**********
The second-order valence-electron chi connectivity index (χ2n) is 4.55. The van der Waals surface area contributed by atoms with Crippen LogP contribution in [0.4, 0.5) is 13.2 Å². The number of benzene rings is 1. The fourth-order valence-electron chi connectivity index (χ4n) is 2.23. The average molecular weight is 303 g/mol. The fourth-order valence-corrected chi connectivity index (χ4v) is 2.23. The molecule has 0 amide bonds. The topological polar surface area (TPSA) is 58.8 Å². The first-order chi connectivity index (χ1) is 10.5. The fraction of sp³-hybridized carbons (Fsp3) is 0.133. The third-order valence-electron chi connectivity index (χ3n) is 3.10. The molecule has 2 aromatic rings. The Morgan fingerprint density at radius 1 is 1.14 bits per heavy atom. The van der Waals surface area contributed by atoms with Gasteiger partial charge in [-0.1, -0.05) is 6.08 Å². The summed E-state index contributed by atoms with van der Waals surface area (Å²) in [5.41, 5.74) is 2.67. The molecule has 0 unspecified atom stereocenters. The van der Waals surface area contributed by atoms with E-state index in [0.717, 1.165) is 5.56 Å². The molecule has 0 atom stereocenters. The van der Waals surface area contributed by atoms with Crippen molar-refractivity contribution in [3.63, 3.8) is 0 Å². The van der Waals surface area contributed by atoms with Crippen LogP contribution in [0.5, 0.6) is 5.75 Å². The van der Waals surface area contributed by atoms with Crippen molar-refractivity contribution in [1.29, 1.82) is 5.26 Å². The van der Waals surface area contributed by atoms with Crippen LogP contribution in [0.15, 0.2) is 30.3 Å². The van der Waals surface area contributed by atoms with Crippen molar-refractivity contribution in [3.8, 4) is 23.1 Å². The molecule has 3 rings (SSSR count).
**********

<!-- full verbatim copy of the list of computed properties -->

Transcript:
The second-order valence-electron chi connectivity index (χ2n) is 4.55. The van der Waals surface area contributed by atoms with Crippen LogP contribution in [0.4, 0.5) is 13.2 Å². The number of benzene rings is 1. The fourth-order valence-electron chi connectivity index (χ4n) is 2.23. The average molecular weight is 303 g/mol. The fourth-order valence-corrected chi connectivity index (χ4v) is 2.23. The molecule has 0 amide bonds. The topological polar surface area (TPSA) is 58.8 Å². The first-order chi connectivity index (χ1) is 10.5. The fraction of sp³-hybridized carbons (Fsp3) is 0.133. The third-order valence-electron chi connectivity index (χ3n) is 3.10. The molecule has 2 aromatic rings. The Morgan fingerprint density at radius 1 is 1.14 bits per heavy atom. The van der Waals surface area contributed by atoms with Gasteiger partial charge in [-0.1, -0.05) is 6.08 Å². The summed E-state index contributed by atoms with van der Waals surface area (Å²) in [5.41, 5.74) is 2.67. The molecule has 0 unspecified atom stereocenters. The van der Waals surface area contributed by atoms with E-state index in [0.717, 1.165) is 5.56 Å². The molecule has 0 atom stereocenters. The van der Waals surface area contributed by atoms with Crippen molar-refractivity contribution in [3.63, 3.8) is 0 Å². The van der Waals surface area contributed by atoms with Crippen LogP contribution in [0.5, 0.6) is 5.75 Å². The van der Waals surface area contributed by atoms with Crippen molar-refractivity contribution in [1.29, 1.82) is 5.26 Å². The van der Waals surface area contributed by atoms with Crippen LogP contribution in [0.15, 0.2) is 30.3 Å². The van der Waals surface area contributed by atoms with Crippen molar-refractivity contribution in [3.8, 4) is 23.1 Å². The molecule has 3 rings (SSSR count).